2. I can’t comment on Logan directly because I’ve never been exposed to his work; but my problem with people like him in general is that they often let the title of “Asian film expert” go to their head. There’s a Ric Meyers interview of Stephen Chow on the U.S. release of Kung Fu Hustle that’s just excruciating to watch. When he’s not trying to make himself the center of the interview, he’s attempting to show off with mixed results:

    “I’m here with Stephen Chow Sing-Chi.”
    “Actually I’m Stephen Chow.”
    “You’re not Sing-Chi?”
    “Well yeah, but that’s my Chinese name.”

    1. I’ve actually attempted to contact Bey about helping him out with translation work since I have translating experience and the fact is, he was working on some of my past projects. (The English translation to the “Rob-B-Hood” director’s commentary track comes to mind. Dragon Dynasty was using the exact same commentary track.) And he did return my message to him. But he told me to send my resume to an email address that doesn’t work. I’ve tried to address the problem with him but there was never a reply from the guy.

      While I’m not trying to be hating or anything, I just don’t get good vibes from the guy. And that’s my take on Bey Logan.

  3. To be honest that was really what I was kind of expecting Paul and Kevin to say about Mr Logan. Guess it comes down to the fact that he seems knowledgeable to me because my exposure to Hong Kong film is limited by the fact that I only have DVD’s, books and the internet to inform me about the industry. In the almost 20 years I’ve now followed HK cinema, I’m still the only person I know who’s interested in these movie’s. Whereas tinlunlau and I’m sure a lot of the other listeners have much more of a connection to HK cinema having grown up watching it. As for the offer to get the gossip if I’m ever in HK I’d love to, but did Kevin really say that I’d need to get a Hooker!!!! 🙂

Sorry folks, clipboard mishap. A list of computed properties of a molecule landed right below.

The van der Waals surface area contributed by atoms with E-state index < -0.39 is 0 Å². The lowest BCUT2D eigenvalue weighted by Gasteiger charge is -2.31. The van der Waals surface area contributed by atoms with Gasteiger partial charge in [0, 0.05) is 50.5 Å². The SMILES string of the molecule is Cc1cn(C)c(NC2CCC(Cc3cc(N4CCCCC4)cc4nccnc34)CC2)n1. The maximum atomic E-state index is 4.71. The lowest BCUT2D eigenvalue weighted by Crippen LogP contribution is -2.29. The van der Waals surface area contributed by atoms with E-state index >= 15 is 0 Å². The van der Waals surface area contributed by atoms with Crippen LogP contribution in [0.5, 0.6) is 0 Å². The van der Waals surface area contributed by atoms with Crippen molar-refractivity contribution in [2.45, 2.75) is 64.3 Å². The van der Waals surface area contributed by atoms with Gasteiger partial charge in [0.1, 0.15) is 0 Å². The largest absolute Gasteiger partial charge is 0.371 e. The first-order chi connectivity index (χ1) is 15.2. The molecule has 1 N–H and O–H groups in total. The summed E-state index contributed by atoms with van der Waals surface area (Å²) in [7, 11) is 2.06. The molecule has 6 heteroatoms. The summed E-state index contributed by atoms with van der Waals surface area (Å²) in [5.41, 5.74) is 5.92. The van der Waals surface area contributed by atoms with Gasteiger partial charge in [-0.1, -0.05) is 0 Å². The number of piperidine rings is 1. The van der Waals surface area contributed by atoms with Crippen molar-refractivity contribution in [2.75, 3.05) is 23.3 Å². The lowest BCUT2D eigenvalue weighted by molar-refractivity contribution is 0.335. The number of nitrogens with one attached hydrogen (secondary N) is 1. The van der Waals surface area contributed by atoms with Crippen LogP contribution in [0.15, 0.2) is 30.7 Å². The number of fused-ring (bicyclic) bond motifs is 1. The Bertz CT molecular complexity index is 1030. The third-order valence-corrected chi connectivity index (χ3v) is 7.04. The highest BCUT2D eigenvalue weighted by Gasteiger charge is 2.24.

1. I think foreign experts, super fans or whatever you want to call them are beneficial when it comes to generating exposure, if not necessarily being the best source of information around. (especially in this modern global digital age)

      I started out watching kung fu flicks in the late ’70s and early ’80s, then got a brief taste of Jackie Chan in movies like “Cannonball Run.” From there I lived in England for a bit, where many of his classic films were available at the local video store. (this didn’t happen in the States until “Rumble in the Bronx” took off)

      When I moved back home, I stumbled across a book titled “Sex, Zen and a Bullet in the Head.” It interested me because it had chapters on Jackie and classic kung fu movies, even a photo of my favorite. (“The Five Deadly Venoms”)

      But it also exposed me to a lot of material I knew absolutely nothing about: John Woo, Chow Yun-Fat, Taoist priests and hopping vampires, etc. From there I bought a few domestically released movies… joined a few message boards… and later found that you could order DVDs direct from Hong Kong as online shopping exploded. Recently I even started to branch out beyond movies that involved kicking or shooting people.

      So, while I’m sure it’s far from the most scholarly book on the subject, it did point me in the right direction. And since I can feel Paul squirm in his chair whenever he broaches this subject, I’ll leave it at that. 🙂

Leave a Reply

Your email address will not be published.